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Most Massive Neutron Star Ever Detected, Almost too Massive to Exist

18 Sep 2019, 11:42 UTC
Most Massive Neutron Star Ever Detected, Almost too Massive to Exist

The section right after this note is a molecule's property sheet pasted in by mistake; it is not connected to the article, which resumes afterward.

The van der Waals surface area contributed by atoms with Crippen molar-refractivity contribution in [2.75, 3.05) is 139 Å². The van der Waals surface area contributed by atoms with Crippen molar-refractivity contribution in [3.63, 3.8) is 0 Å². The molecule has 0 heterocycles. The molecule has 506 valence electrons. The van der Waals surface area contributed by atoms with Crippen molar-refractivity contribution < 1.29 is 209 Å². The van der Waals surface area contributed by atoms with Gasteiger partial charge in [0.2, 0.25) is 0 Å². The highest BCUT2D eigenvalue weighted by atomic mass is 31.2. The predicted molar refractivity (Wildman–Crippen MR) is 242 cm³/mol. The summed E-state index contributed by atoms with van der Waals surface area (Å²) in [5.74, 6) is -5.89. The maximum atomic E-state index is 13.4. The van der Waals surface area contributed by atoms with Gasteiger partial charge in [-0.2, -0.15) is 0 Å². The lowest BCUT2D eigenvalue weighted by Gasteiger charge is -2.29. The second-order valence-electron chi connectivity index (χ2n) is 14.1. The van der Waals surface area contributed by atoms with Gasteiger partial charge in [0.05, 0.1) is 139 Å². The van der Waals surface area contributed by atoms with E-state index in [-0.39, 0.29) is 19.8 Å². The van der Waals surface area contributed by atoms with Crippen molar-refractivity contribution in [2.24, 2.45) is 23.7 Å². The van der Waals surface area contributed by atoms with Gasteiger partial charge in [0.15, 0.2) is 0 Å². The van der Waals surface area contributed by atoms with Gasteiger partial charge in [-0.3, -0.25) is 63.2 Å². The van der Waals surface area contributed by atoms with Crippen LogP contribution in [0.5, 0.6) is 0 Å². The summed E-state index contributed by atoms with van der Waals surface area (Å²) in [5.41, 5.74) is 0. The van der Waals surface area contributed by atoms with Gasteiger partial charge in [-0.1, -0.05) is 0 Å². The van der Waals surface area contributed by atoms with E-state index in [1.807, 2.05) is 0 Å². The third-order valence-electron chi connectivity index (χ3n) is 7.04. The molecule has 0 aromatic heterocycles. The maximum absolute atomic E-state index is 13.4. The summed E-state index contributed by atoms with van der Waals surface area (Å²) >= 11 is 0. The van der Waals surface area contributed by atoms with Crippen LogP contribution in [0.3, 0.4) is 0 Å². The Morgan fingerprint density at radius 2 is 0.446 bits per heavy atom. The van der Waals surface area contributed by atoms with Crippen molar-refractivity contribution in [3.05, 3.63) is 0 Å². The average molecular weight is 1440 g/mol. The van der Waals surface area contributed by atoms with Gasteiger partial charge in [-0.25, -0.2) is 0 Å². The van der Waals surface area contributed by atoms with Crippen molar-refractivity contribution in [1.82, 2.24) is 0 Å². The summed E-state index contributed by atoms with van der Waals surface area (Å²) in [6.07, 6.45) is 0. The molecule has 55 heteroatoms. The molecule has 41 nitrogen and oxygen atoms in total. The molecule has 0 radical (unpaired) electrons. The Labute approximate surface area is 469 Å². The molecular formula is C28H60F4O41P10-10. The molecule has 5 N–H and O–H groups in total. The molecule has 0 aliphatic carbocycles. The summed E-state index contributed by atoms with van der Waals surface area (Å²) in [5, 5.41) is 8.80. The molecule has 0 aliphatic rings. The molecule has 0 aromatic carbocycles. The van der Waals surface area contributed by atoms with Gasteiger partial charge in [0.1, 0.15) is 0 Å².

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Astronomers using the Green Bank Observatory (GBT) have discovered the most massive neutron star to date, a rapidly spinning pulsar approximately 4,600 light-years from Earth. This record-breaking object is teetering on the edge of existence, approaching the theoretical maximum mass possible for a neutron star.Neutron stars – the compressed remains of massive stars gone supernova – are the densest “normal” objects in the known universe. (Black holes are technically denser, but far from normal.) Just a single sugar-cube worth of neutron-star material would weigh 100 million tons here on Earth, or about the same as the entire human population. Though astronomers and physicists have studied and marveled at these objects for decades, many mysteries remain about the nature of their interiors: Do crushed neutrons become “superfluid” and flow freely? Do they breakdown into a soup of subatomic quarks or other exotic particles? What is the tipping point when gravity wins out over matter and forms a black hole?A team of astronomers using the National Science Foundation’s (NSF) Green Bank Telescope (GBT) has brought us closer to finding the answers.The researchers, members of the NANOGrav Physics Frontiers Center, discovered that a rapidly rotating millisecond pulsar, called J0740+6620, is the most massive ...

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